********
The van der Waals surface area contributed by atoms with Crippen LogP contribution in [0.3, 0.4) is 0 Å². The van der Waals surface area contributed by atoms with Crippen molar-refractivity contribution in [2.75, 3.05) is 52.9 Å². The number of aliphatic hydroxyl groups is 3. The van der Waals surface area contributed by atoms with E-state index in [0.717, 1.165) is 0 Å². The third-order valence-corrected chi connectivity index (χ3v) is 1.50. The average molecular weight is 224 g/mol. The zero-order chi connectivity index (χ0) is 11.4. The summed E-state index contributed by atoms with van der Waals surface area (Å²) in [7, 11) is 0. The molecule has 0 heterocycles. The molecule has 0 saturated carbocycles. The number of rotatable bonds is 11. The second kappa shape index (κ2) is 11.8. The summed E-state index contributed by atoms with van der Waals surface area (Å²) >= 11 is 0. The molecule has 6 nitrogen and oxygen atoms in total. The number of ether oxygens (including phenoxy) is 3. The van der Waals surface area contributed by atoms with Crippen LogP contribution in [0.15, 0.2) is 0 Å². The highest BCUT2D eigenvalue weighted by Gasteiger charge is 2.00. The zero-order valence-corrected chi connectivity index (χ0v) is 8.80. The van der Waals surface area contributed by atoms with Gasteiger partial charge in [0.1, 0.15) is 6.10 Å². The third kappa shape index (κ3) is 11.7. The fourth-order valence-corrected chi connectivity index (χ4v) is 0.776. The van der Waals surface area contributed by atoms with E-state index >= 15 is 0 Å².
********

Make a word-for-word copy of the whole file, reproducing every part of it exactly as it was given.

The van der Waals surface area contributed by atoms with Crippen LogP contribution in [0.3, 0.4) is 0 Å². The van der Waals surface area contributed by atoms with Crippen molar-refractivity contribution in [2.75, 3.05) is 52.9 Å². The number of aliphatic hydroxyl groups is 3. The van der Waals surface area contributed by atoms with E-state index in [0.717, 1.165) is 0 Å². The third-order valence-corrected chi connectivity index (χ3v) is 1.50. The average molecular weight is 224 g/mol. The zero-order chi connectivity index (χ0) is 11.4. The summed E-state index contributed by atoms with van der Waals surface area (Å²) in [7, 11) is 0. The molecule has 0 heterocycles. The molecule has 0 saturated carbocycles. The number of rotatable bonds is 11. The second kappa shape index (κ2) is 11.8. The summed E-state index contributed by atoms with van der Waals surface area (Å²) >= 11 is 0. The molecule has 6 nitrogen and oxygen atoms in total. The number of ether oxygens (including phenoxy) is 3. The van der Waals surface area contributed by atoms with Crippen LogP contribution in [0.15, 0.2) is 0 Å². The highest BCUT2D eigenvalue weighted by Gasteiger charge is 2.00. The zero-order valence-corrected chi connectivity index (χ0v) is 8.80. The van der Waals surface area contributed by atoms with Gasteiger partial charge in [0.1, 0.15) is 6.10 Å². The third kappa shape index (κ3) is 11.7. The fourth-order valence-corrected chi connectivity index (χ4v) is 0.776. The van der Waals surface area contributed by atoms with E-state index >= 15 is 0 Å².